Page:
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Report: NASL losing Division II status

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What this means for Atlanta and US soccer at large

Soccer: NASL Final-Indy Eleven at New York Cosmos Dennis Schneidler-USA TODAY Sports

Minnesota-based soccer news website FiftyFive.One is reported on Tuesday. that the U.S. Soccer Federation has rejected the North American Soccer League’s application to maintain its Division II status in 2018. FiftyFive.One is crediting unnamed sources with the news. The decision has since been confirmed by the NASL.

The USSF and NASL have had a rocky relationship, with the latter accusing the former of antitrust violations intended to protect MLS’ unique Division I status. Most recently, of course, FC Miami owner Riccardo Silva has begun proceedings in the Court of Arbitration for Sport to force USSF to establish promotion and relegation in the US.

Some might see this rejection as retaliation for the CAS case, but it seems likely that the decision is based on the merits of the application. USSF has clear minimum standards for Division I and Division II status. The NASL does not currently meet those, in three important ways.

First, a league and, to a lesser extent, its teams, must demonstrate financial stability. The NASL has repeatedly failed to do that, coming close to folding at least once. Second, by its sixth season (which was in fact 2017) a Division II league must have no less than 12 teams. For 2017, the NASL had only 8. For 2018, two teams are scheduled to join the league, California United FC in Fullerton, CA, and an as yet unnamed San Diego club. That would bring the league up to ten teams; however, it has been reported that the San Francisco Deltas are 90% likely to fold after the 2017 season. Third, a Division II league must have teams in the Eastern, Central and Pacific time zones by its sixth season. The NASL currently has no teams in Central time zone, nor are there any potential expansion teams in the Central time zone.

This situation puts the NASL in stark contrast with its competitor, the USL, which appears much more stable, has 30 teams across all of the US and two Canadian provinces, and has strong expansion plans.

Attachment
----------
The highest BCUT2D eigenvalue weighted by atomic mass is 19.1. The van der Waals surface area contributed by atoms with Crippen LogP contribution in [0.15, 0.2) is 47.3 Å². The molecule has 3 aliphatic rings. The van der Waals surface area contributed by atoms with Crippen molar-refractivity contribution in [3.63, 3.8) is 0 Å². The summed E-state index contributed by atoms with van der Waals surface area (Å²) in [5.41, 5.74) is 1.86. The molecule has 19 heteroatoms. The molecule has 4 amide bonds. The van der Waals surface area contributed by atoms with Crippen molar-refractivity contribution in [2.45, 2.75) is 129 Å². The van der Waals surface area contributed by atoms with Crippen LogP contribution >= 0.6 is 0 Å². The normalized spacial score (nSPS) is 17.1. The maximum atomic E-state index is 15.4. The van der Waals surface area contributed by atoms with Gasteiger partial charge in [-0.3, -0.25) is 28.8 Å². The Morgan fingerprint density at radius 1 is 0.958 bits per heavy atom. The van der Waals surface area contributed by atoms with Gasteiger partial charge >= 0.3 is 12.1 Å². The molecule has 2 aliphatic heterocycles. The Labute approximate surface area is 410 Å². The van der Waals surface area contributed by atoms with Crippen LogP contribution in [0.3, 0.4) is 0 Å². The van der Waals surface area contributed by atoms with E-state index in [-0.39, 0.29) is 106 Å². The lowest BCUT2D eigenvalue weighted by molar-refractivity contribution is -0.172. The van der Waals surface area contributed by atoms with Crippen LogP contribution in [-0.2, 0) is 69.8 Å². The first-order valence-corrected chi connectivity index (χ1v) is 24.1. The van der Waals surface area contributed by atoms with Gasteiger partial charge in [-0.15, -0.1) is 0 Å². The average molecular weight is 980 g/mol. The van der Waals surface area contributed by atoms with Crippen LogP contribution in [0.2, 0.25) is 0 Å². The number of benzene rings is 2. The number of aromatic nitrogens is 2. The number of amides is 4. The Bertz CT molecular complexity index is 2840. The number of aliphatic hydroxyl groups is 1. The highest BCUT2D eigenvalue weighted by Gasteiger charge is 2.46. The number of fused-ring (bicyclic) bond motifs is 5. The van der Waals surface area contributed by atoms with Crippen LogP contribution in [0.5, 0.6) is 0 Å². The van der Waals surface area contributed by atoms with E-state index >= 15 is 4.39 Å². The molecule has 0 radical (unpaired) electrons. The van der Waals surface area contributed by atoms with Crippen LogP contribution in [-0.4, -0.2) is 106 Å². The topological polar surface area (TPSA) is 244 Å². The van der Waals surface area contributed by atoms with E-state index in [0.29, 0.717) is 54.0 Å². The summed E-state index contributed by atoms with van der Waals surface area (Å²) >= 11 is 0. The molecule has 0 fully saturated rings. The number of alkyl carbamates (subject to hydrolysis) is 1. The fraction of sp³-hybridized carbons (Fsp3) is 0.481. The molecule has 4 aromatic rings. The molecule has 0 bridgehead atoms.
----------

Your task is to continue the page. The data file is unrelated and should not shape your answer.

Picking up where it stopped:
What this means for the NASL is unclear. There seem to be four possible outcomes: dropping down to Division III status, folding entirely, taking legal action against USSF, or merging with the USL. The last option may well end up being the de facto result. Apparently several NASL clubs are at various stages of jumping ship, most notably North Carolina FC, as well as Indy Eleven and the two planned expansion clubs.

This may also have an impact on the Atlanta soccer scene. Earlier this year we reported on the possibility of two new area teams to be based in DeKalb County, one mens’ team and one womens’ team, potentially in the NASL and NWSL respectively. An announcement was scheduled for the men’s team, but was later cancelled. No concrete explanation was given, and no further information has been released.

More importantly, this will have implications for the growth of soccer in the US as a whole. That too remains uncertain. While the decline of an established league at first sight appears to be a negative, this may ultimately prove a positive. If the more financially stable NASL teams join the USL, that will only strengthen that league and provide those teams with much greater competition. Ironically, it may also bolster the chance of adopting pro/rel in the US. Our own debate on that heady issue covers some of the issues, but this may remove some of the barriers: Division II will be simplified, and the USL already has a close relationship with MLS.

Doubtless more information will emerge over the coming days. In the meantime, feel free to let us know your thoughts on the matter.